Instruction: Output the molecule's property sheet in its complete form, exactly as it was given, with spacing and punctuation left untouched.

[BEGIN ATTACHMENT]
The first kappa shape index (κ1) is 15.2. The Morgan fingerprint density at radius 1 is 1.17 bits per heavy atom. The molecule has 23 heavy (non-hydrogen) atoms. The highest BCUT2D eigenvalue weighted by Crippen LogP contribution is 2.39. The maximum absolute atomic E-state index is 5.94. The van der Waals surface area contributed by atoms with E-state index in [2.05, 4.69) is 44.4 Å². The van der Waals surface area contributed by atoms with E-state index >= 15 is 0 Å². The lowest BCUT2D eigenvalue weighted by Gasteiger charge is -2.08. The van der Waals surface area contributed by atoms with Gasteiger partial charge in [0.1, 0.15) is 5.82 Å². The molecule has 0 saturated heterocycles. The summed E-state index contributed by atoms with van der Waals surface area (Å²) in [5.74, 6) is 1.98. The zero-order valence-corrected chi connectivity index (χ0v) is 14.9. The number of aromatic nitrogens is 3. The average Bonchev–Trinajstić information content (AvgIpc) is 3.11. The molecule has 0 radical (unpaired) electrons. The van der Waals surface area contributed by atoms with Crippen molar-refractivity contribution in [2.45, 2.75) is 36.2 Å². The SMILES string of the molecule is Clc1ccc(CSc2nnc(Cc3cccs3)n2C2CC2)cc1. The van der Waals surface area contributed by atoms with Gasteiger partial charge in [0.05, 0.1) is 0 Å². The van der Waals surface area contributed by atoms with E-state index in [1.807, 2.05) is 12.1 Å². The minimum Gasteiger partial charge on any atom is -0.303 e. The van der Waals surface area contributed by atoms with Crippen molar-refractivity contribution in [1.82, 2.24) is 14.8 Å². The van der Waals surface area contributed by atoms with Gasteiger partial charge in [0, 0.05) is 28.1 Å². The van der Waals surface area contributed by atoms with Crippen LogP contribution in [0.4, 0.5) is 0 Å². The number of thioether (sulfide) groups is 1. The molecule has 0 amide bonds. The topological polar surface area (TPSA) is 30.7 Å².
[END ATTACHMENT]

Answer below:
The first kappa shape index (κ1) is 15.2. The Morgan fingerprint density at radius 1 is 1.17 bits per heavy atom. The molecule has 23 heavy (non-hydrogen) atoms. The highest BCUT2D eigenvalue weighted by Crippen LogP contribution is 2.39. The maximum absolute atomic E-state index is 5.94. The van der Waals surface area contributed by atoms with E-state index in [2.05, 4.69) is 44.4 Å². The van der Waals surface area contributed by atoms with E-state index >= 15 is 0 Å². The lowest BCUT2D eigenvalue weighted by Gasteiger charge is -2.08. The van der Waals surface area contributed by atoms with Gasteiger partial charge in [0.1, 0.15) is 5.82 Å². The molecule has 0 saturated heterocycles. The summed E-state index contributed by atoms with van der Waals surface area (Å²) in [5.74, 6) is 1.98. The zero-order valence-corrected chi connectivity index (χ0v) is 14.9. The number of aromatic nitrogens is 3. The average Bonchev–Trinajstić information content (AvgIpc) is 3.11. The molecule has 0 radical (unpaired) electrons. The van der Waals surface area contributed by atoms with Crippen molar-refractivity contribution in [2.45, 2.75) is 36.2 Å². The SMILES string of the molecule is Clc1ccc(CSc2nnc(Cc3cccs3)n2C2CC2)cc1. The van der Waals surface area contributed by atoms with Gasteiger partial charge in [0.05, 0.1) is 0 Å². The van der Waals surface area contributed by atoms with E-state index in [1.807, 2.05) is 12.1 Å². The minimum Gasteiger partial charge on any atom is -0.303 e. The van der Waals surface area contributed by atoms with Crippen molar-refractivity contribution in [1.82, 2.24) is 14.8 Å². The van der Waals surface area contributed by atoms with Gasteiger partial charge in [0, 0.05) is 28.1 Å². The van der Waals surface area contributed by atoms with Crippen LogP contribution in [0.4, 0.5) is 0 Å². The number of thioether (sulfide) groups is 1. The molecule has 0 amide bonds. The topological polar surface area (TPSA) is 30.7 Å².